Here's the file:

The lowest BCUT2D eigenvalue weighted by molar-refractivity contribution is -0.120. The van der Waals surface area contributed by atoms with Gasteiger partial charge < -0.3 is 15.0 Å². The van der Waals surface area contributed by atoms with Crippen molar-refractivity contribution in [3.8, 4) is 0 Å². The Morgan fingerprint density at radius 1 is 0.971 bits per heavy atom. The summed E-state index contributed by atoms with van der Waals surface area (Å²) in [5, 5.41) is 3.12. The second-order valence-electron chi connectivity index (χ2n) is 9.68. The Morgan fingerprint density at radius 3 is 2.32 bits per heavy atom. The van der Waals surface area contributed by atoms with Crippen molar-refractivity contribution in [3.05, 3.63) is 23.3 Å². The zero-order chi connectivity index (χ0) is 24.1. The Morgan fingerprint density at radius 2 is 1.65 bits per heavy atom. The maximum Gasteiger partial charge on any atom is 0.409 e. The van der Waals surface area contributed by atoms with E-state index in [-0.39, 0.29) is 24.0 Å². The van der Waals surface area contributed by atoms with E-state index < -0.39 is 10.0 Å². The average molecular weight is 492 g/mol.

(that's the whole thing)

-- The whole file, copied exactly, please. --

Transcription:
The lowest BCUT2D eigenvalue weighted by molar-refractivity contribution is -0.120. The van der Waals surface area contributed by atoms with Gasteiger partial charge < -0.3 is 15.0 Å². The van der Waals surface area contributed by atoms with Crippen molar-refractivity contribution in [3.8, 4) is 0 Å². The Morgan fingerprint density at radius 1 is 0.971 bits per heavy atom. The summed E-state index contributed by atoms with van der Waals surface area (Å²) in [5, 5.41) is 3.12. The second-order valence-electron chi connectivity index (χ2n) is 9.68. The Morgan fingerprint density at radius 3 is 2.32 bits per heavy atom. The van der Waals surface area contributed by atoms with Crippen molar-refractivity contribution in [3.05, 3.63) is 23.3 Å². The zero-order chi connectivity index (χ0) is 24.1. The Morgan fingerprint density at radius 2 is 1.65 bits per heavy atom. The maximum Gasteiger partial charge on any atom is 0.409 e. The van der Waals surface area contributed by atoms with E-state index in [-0.39, 0.29) is 24.0 Å². The van der Waals surface area contributed by atoms with E-state index < -0.39 is 10.0 Å². The average molecular weight is 492 g/mol.